Do we do enough to “flee temptation?”
Joseph’s brothers surely did not. Seeing their younger brother constantly favored by their father and blessed with visions from God would have been difficult, particularly with the close proximity family life requires. Yet instead of loving or even coexisting with their brother, they nursed their jealousy. Envy turned to murderous hatred (Gen. 37:20). At the last moment, they threw him into a pit, sold him into slavery, and lied to cover their sins.
They gave into temptation.
Contrast this with Joseph. He was sold to Potipher and quickly rose up the ranks until he was running his master’s household. Potipher’s wife relentlessly sought to commit adultery with him. Like his brothers, Joseph was in a situation of forced proximity. Unlike them, however, he fled from temptation in the only ways he could. “He refused” (Gen. 39:8). He explained his rejection, saying “how then can I do this great wickedness, and sin against God?” (Gen. 39:9). She tempted him “day by day” and “he hearkened not unto her” (Gen 39:10). His efforts to resist were as consistent and unyielding as her pursuit was. When she finally trapped him, he ran away rather than succumb.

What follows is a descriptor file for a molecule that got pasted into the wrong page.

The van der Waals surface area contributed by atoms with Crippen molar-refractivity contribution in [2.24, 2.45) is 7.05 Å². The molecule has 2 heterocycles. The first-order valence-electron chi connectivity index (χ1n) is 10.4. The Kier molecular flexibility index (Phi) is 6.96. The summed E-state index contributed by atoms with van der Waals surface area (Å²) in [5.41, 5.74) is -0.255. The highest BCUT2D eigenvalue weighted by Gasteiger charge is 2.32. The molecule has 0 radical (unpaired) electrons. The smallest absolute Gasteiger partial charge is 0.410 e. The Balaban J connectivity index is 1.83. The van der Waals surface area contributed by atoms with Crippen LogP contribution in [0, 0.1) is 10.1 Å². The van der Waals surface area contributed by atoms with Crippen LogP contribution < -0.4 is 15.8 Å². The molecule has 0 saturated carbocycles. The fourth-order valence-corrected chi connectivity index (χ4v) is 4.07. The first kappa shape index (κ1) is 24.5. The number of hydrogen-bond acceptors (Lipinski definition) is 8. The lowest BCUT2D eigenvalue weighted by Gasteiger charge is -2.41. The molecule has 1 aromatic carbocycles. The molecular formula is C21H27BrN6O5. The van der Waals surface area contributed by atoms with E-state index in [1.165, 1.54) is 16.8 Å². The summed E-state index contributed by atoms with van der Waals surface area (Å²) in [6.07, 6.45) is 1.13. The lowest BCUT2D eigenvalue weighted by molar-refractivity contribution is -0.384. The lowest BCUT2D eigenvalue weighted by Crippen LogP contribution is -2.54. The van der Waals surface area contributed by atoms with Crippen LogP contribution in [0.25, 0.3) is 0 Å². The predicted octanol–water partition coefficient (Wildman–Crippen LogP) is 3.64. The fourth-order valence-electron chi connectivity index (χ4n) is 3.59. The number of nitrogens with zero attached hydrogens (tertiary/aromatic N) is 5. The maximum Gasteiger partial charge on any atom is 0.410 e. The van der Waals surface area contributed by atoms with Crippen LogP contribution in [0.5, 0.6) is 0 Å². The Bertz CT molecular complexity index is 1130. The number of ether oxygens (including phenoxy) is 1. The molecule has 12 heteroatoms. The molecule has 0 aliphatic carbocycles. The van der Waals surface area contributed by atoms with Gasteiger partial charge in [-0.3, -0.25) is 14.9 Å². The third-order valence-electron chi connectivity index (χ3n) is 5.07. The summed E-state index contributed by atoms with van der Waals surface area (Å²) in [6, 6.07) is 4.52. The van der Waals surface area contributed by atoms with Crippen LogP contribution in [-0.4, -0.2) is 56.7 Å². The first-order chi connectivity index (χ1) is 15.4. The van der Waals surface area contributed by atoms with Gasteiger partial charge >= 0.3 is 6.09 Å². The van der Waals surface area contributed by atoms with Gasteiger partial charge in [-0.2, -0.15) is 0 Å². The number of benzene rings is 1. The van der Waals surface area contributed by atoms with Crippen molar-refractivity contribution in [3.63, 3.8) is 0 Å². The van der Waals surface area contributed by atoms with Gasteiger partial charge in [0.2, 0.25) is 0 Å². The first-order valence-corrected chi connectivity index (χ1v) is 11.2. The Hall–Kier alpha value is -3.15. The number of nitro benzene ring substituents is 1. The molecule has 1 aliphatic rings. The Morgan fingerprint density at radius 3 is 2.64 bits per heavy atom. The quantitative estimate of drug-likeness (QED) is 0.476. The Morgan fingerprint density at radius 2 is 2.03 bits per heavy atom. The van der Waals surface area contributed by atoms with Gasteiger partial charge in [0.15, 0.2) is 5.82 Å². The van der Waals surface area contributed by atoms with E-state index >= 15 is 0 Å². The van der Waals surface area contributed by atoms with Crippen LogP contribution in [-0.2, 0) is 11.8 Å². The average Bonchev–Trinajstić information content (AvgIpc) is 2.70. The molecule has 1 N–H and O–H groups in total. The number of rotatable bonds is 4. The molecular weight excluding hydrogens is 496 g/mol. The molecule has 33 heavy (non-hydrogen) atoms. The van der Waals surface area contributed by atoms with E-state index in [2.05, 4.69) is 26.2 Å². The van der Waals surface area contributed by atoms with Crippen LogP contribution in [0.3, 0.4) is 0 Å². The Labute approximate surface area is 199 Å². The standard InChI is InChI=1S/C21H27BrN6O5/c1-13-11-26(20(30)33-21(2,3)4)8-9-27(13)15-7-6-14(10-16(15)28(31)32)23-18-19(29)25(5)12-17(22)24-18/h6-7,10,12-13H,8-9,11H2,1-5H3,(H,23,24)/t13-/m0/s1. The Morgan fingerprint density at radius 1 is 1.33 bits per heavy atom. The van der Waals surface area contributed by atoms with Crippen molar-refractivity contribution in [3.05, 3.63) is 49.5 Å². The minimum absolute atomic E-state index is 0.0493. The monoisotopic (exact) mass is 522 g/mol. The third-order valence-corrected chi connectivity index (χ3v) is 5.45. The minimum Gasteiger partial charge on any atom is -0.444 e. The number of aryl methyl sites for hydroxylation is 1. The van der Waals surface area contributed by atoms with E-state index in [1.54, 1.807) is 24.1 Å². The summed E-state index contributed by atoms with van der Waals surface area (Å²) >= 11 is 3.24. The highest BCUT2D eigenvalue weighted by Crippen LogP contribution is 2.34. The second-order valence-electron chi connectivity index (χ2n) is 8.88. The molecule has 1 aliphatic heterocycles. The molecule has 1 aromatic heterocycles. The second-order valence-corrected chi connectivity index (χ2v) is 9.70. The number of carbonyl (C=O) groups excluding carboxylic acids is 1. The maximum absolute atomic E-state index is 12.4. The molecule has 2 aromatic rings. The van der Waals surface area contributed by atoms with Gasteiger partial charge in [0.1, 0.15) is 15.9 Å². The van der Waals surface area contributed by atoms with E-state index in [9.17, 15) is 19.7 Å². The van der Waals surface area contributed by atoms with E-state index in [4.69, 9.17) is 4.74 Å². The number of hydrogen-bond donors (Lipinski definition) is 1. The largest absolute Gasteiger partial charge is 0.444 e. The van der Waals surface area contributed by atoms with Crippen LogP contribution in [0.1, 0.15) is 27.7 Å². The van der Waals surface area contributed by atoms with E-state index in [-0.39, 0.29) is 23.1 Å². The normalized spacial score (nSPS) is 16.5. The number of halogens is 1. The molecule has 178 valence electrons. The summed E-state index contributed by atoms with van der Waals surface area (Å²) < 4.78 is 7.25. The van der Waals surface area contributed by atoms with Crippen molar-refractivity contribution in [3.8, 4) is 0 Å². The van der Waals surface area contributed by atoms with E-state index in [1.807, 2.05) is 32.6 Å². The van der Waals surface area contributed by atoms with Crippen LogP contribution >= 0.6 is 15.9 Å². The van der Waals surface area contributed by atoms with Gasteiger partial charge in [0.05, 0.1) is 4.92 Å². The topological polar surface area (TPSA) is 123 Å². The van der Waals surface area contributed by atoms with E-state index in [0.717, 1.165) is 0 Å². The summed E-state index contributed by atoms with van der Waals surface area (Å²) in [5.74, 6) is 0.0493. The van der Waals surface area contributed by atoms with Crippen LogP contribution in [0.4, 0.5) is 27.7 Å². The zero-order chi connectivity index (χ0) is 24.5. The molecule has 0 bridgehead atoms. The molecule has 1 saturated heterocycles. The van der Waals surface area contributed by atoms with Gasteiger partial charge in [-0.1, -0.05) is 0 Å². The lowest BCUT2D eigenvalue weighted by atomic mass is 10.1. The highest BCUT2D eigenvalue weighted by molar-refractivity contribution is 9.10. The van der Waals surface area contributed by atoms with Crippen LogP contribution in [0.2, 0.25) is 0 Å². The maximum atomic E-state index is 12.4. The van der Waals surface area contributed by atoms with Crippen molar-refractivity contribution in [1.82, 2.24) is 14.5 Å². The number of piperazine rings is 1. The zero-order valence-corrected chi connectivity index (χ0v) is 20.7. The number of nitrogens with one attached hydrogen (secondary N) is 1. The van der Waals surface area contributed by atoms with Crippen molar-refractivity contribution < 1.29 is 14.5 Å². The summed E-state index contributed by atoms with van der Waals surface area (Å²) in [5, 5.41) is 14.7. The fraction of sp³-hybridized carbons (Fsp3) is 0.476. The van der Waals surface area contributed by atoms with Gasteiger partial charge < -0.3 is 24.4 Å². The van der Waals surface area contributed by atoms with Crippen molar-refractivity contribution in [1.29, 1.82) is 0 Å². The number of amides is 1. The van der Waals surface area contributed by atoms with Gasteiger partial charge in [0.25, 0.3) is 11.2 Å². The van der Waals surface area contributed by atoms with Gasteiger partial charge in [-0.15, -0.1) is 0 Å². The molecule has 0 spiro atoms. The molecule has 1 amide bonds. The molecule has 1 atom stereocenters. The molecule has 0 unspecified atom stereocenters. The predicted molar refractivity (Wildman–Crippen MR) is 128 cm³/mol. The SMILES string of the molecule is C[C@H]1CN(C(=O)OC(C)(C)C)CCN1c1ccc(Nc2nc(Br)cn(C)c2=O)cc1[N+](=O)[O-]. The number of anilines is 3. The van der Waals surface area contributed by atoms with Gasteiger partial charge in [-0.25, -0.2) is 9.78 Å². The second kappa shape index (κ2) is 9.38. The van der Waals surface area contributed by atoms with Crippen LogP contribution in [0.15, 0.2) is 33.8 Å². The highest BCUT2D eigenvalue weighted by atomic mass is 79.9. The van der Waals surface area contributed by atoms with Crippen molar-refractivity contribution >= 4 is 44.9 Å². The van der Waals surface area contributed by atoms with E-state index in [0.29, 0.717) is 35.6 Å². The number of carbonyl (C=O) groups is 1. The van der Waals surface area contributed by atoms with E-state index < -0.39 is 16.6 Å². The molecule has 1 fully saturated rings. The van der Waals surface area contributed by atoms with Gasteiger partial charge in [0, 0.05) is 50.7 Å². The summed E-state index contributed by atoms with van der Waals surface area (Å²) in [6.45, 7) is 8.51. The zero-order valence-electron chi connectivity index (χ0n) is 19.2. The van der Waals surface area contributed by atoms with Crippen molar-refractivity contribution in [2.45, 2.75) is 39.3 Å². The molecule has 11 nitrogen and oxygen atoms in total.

It would have been much easier to sin. Yet Joseph clearly knew what modern prophets have declared in “The Family: A Proclamation to the World”: “We warn that individuals who violate covenants of chastity…will one day stand accountable before God.”
What was the difference between Joseph and his brothers? Elder Walter F. González said that Joseph allowed “the Spirit to write gospel principles” in his soul.
Joseph cherished his virtue because he cherished the Lord. He held marriage sacred because God has declared marriage to be sacred. He loved and respected the Lord too much to break the covenants he had made and those he still looked forward to.
The Savior taught, “Inasmuch as ye have done it unto one of the least of these my brethren, ye have done it unto me” (Matt. 25:40).
Joseph fled temptation because he loved God.